As I am getting fitter and faster I have had a few near misses with other dogs and need to work on my steering skills. Seamus encourages me to stay positive and to keep trying. “Do not worry about being perfect, just do your best,” says Seamus.
I begin to run and am a bit nervous about losing control on my bends.
Seamus encourages me to be braver and to swing left. His moral support and his love make me dig deep and I manage my first smooth left turn. After a few more spins to the left it gets easier, then I swing right and this feels better still. Seamus continues to guide me and he is smiling proudly now.
“You love helping others so much, have others helped you too?” I ask.
“I know how it feels when you are first in one home and you think that is your life. Suddenly, the people you think are part of your pack abandon you by the road side or take you to a shelter and you feel lost.
Seeing you, how nervous you were in the beginning reminds me of how nervous I used to be. I was afraid of shadows, just like you. There were kind humans who helped me and of course our companions who adopted us.
No one understood me better than the other rescue dogs I met. There was Betsy the Bedlington who taught me how to run, Suzy the lurcher showed me how to play. Alfie, another lurcher, gave me lots of confidence. Then there was Benji the retriever, Molly the collie, Murphy the cross-breed, Penny the kelpie and the greyhounds Romeo, Lexi, Thunder and Whisky. They sound like a string of characters out of a blues poem by Bill Herbert.
There were four animal shelters nearby and most local people adopted from there. In the shelter there are staff and volunteers who give you food, take you for walks and offer the type of loving kindness many rescue dogs have never experienced before. Some dogs cannot cope with a shelter environment, despite all this kindness.
I remember a black lurcher called Danny. He was covered in cigarette burns and had stitches in his leg. His previous companion had thrown him out of a speeding car. The car behind just avoided him and stopped to pick him up and take him to the nearest vet.
At the shelter he kept throwing himself against the walls, bursting his stitches. The vet had to come back several times to re-do them. After the third time he said he may have to put the dog to sleep if he continued to harm himself.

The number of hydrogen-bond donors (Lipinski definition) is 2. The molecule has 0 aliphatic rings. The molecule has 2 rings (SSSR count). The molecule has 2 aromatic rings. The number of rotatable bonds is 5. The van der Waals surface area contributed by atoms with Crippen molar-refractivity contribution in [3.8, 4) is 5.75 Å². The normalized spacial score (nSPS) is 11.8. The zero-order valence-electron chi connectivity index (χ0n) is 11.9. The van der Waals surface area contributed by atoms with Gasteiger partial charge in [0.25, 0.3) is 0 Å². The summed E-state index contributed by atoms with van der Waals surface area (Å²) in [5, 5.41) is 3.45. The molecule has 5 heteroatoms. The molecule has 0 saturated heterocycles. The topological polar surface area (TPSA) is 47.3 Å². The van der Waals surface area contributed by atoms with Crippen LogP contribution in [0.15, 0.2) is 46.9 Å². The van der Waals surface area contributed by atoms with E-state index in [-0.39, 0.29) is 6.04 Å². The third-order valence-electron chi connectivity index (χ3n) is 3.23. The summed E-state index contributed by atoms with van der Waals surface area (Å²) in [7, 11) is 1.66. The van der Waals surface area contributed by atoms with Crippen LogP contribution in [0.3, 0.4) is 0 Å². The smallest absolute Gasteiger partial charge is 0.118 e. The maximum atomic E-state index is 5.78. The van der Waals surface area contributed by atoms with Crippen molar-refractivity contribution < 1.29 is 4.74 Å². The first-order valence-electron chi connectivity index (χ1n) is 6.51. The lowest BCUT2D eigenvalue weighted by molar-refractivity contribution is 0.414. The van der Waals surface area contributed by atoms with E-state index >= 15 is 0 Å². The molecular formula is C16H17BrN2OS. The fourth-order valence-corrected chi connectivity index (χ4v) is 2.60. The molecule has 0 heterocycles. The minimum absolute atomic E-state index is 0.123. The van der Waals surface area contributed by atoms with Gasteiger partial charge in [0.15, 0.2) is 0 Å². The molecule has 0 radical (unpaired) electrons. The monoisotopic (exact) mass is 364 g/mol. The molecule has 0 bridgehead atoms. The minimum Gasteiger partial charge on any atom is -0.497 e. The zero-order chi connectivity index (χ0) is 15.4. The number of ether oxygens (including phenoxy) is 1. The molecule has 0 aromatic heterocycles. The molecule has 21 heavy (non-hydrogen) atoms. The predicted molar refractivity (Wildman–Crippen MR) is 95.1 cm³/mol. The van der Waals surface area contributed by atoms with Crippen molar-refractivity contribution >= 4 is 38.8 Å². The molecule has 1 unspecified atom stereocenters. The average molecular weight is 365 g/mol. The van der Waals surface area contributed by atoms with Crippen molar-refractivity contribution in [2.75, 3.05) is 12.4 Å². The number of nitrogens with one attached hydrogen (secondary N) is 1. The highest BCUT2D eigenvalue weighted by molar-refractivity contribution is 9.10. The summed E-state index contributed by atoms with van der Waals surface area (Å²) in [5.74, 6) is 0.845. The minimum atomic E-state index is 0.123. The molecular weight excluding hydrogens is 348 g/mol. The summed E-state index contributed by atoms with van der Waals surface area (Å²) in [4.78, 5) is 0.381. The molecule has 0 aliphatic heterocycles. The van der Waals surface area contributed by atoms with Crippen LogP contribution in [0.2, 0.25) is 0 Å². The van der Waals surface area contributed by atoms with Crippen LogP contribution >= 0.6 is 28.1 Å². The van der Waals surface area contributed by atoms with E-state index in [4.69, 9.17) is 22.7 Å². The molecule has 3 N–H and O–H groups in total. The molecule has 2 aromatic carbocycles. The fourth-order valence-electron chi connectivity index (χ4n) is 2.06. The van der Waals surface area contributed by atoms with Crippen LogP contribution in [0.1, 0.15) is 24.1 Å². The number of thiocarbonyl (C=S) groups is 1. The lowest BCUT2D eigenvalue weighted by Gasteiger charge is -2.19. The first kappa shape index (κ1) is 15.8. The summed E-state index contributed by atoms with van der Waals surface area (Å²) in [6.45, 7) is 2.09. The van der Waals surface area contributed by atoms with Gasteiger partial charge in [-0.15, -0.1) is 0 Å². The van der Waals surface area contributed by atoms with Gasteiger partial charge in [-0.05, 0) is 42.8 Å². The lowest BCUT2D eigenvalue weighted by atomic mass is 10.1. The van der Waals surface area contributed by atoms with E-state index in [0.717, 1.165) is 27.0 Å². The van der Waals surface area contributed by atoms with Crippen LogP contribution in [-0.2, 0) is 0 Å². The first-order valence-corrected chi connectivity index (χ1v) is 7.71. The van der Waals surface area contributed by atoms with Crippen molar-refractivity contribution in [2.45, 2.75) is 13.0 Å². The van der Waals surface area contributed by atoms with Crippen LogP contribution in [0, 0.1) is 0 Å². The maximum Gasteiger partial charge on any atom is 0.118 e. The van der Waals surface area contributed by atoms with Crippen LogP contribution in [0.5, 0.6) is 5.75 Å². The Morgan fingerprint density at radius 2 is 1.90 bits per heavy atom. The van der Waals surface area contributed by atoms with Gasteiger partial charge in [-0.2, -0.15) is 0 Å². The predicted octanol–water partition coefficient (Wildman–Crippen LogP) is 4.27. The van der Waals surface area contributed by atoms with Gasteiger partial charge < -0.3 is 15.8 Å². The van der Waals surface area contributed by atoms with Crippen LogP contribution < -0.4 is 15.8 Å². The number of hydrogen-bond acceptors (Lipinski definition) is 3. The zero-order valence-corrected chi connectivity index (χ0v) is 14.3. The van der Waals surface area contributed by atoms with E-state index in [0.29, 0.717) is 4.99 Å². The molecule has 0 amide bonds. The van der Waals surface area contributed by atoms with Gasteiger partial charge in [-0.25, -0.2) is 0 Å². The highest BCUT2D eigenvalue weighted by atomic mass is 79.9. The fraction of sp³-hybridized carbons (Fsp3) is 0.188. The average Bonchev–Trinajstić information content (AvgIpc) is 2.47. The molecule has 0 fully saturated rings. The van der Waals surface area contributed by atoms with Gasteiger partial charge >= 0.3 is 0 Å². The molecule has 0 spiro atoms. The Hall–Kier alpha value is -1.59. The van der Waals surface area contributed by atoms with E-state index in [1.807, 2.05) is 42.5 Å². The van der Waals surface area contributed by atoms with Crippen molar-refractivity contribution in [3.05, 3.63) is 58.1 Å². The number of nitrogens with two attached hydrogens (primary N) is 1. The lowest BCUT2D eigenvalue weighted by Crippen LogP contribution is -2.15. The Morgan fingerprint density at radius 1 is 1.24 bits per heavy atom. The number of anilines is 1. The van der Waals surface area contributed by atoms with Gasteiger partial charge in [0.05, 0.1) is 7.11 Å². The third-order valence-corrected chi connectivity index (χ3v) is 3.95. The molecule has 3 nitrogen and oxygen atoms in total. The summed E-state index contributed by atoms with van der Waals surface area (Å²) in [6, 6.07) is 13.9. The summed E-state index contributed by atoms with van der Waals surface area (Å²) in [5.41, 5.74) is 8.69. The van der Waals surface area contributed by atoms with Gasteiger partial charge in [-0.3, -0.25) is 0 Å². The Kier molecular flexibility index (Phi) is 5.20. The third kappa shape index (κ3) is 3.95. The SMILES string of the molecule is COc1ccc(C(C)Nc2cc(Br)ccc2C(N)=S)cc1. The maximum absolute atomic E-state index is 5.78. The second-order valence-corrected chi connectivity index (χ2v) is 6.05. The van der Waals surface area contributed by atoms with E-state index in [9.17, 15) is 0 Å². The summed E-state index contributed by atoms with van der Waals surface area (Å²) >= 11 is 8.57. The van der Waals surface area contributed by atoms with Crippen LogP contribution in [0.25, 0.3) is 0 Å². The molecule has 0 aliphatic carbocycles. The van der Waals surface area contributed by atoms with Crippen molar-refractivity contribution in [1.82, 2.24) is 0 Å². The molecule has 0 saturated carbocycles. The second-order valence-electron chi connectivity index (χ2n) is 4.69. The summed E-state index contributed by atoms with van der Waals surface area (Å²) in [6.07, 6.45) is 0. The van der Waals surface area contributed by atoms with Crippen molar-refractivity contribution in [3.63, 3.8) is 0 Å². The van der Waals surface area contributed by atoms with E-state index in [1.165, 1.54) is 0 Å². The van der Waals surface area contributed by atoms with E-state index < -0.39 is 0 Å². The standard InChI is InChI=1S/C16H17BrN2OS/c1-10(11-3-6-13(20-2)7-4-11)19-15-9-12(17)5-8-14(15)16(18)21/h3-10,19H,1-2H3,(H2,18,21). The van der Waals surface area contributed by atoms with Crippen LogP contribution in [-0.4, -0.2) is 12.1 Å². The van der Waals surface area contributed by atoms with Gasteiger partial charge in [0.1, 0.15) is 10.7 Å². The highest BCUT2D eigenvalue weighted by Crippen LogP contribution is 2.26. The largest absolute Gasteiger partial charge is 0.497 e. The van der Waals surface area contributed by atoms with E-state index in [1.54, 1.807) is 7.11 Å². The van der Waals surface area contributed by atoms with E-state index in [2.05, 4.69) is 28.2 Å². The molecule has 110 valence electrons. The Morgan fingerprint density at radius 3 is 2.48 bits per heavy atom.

Me and some of the other dogs wanted to reach out to him and sit with him in his kennel but we were not allowed near him.
Staff and volunteers took it in turns to sit with him for hours on end. I remember when, after many hours, he went to lie down next to a volunteer, put his chin on her knee and fell asleep. After that he slept and slept.
He was rehomed in the same town about six months after I had been rehomed. We bumped into each other on the hill. It was so good to see him happy with his new human companions. We played and ran a big circle around the castle.
Our companions and Danny’s companions got on very well and we would often meet up and walk around the castle together. Danny and I were very close.”
I know that rescue dogs recognise other rescue dogs. We recognise the vulnerability exposed by our experiences in life. We connect at the heart-level.
As the sea breeze picks up we bump into a Spanish galgo who is walking her new companion on a slack leather leash. With a slight flick of her tail and a flicker in her eye it is as if we all know each other from some other, faraway place.
I am so grateful for all the humans who have helped me and for everything Seamus and Ruby have taught me.
I am sending much love and support to all the shelter staff and volunteers, all the dogs currently in shelters and to anyone else out there who needs it.